Plenty of ideas have been floated for the old downtown Central Library, which has sat empty since the new one opened in 2013.

Police wanted to turn it into an evidence storage center. Entrepreneurs wanted to make it a startup hub. And advocates have long pushed for a homeless shelter.

Last year, it looked like the city was getting closer to bringing one of those ideas to fruition. They put out an official request and urged those who responded to submit proposals to redevelop the old library into a hub or incubator for tech startups.

Three groups responded with proposals, but Mayor Kevin Faulconer looked at the pitches and didn’t like what he saw. He decided to halt the request process, and now people are again pushing the city to consider using the library to house the city’s growing homeless population.

NBC 7’s Monica Dean and Voice of San Diego’s Lisa Halverstadt outline the idea to use the old Central Library as a temporary shelter for the homeless.

    This article relates to: News, San Diego Explained

    Written by Kinsee Morlan

    Kinsee Morlan is the Engagement Editor at Voice of San Diego and author of the Culture Report. Contact her directly at kinsee.morlan@voiceofsandiego.org. Follow her on Facebook or Twitter. Subscribe to her podcast.

    1 comments
    Molly Cook
    Molly Cook

    Years ago when I started an organizational consulting business in another city, two local, very successful businessmen took me under their wings and mentored me for my first year or so.  I learned a lot from those men about what it means to run a successful business and also what it means to be part of my community. 


    When I thanked one of them - owner of a big lumber company - and said I didn't know how to repay him, he said, "That's not how it works.  You pay it forward when somebody else needs help or expertise."  It was the first time I'd heard those words - "pay it forward" but I haven't forgotten.  And I did pay it forward on a number of occasions.


    The other fellow who served on a number of boards and was an exec in one of the largest truck manufacturing operations in the country gave me the other piece of advice.  "Good ideas," he said, "are a dime a dozen.  Everybody has them.  But the only valuable people are the ones who follow through on those good ideas."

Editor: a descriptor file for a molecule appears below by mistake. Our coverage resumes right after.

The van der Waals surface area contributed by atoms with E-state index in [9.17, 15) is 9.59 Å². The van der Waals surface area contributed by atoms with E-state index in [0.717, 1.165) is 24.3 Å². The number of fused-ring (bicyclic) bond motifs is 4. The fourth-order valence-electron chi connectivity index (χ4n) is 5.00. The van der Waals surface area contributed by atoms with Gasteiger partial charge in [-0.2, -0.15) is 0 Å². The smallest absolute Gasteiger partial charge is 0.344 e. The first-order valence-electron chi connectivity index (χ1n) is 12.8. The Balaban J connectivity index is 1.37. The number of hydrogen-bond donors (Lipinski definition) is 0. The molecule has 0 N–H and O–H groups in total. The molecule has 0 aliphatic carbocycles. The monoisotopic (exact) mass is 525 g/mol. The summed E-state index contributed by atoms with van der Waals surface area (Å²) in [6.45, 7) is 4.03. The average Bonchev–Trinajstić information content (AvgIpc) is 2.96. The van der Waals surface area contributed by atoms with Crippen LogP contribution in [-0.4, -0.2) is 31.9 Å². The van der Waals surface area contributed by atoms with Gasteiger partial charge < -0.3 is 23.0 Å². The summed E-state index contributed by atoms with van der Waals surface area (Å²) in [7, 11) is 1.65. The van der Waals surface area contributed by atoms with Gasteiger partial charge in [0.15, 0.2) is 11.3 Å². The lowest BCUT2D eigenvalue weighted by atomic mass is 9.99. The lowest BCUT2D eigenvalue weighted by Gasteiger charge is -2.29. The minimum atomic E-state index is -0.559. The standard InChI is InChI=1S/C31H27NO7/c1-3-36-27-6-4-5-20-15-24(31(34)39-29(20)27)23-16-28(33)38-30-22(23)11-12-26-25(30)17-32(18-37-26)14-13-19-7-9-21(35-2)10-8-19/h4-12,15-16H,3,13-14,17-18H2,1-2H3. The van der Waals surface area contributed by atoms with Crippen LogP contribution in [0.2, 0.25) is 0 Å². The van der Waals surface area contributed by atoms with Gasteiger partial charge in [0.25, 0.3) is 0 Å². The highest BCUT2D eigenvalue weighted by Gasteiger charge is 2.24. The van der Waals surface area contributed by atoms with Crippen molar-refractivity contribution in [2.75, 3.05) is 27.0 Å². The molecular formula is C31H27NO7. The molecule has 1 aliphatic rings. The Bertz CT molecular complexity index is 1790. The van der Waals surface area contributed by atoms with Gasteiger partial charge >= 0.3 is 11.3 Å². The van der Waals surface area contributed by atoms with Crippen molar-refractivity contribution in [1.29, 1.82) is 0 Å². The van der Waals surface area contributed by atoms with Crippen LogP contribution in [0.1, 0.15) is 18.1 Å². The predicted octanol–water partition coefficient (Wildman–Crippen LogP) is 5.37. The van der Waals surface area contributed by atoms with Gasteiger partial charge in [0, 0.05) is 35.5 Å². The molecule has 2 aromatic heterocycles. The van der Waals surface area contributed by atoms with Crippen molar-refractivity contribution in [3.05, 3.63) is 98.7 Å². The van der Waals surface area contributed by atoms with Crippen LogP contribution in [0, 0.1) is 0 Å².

As I read, day after day and week after week, about the San Diego doldrums on the homeless questions, I keep thinking about those two men and how they might have taken charge of this situation.  They would have had little patience with the apparent, "Hey, kids, let's give a show!" bursts of "why don't we try this?" and three days later, "Let's try something else."  "Let's form another committee!"  "Let's hire a Homelessness Czar!"  "Let's ask for proposals!"  It makes no sense and these are all "dime a dozen" ideas.  Nobody's following through on anything.


    They would also have had no patience with people making millions in San Diego but unwilling to pay it forward for people here who seriously need help, as if those making millions owe nothing to their own community.  The man who gave me that lesson led his own campaign to help the three major arts groups in the city - the Art Museum, the Symphony and the Opera - by organizing his business friends and "calling in the chips" as he liked to say.  He and a handful of leading citizens who understood what it meant to be part of their community raised millions in a short time and assured the future of the arts.


    The same thing could happen - could is a big word - in San Diego to resolve the homelessness problem.  I'm just not sure San Diego has the spirit or leadership to do it. 


    In the scientific world, there's something called a "felt difficulty."  You know something's wrong, but you don't yet know exactly what it is.


    My "felt difficulty" about San Diego - a place I've grown to love - is stronger every time I read one more article about homelessness.  We don't need one more cockamamie "good idea," folks.  We need some follow through from people who give a damn about this community and have the means to do it.


    Molly Larson Cook.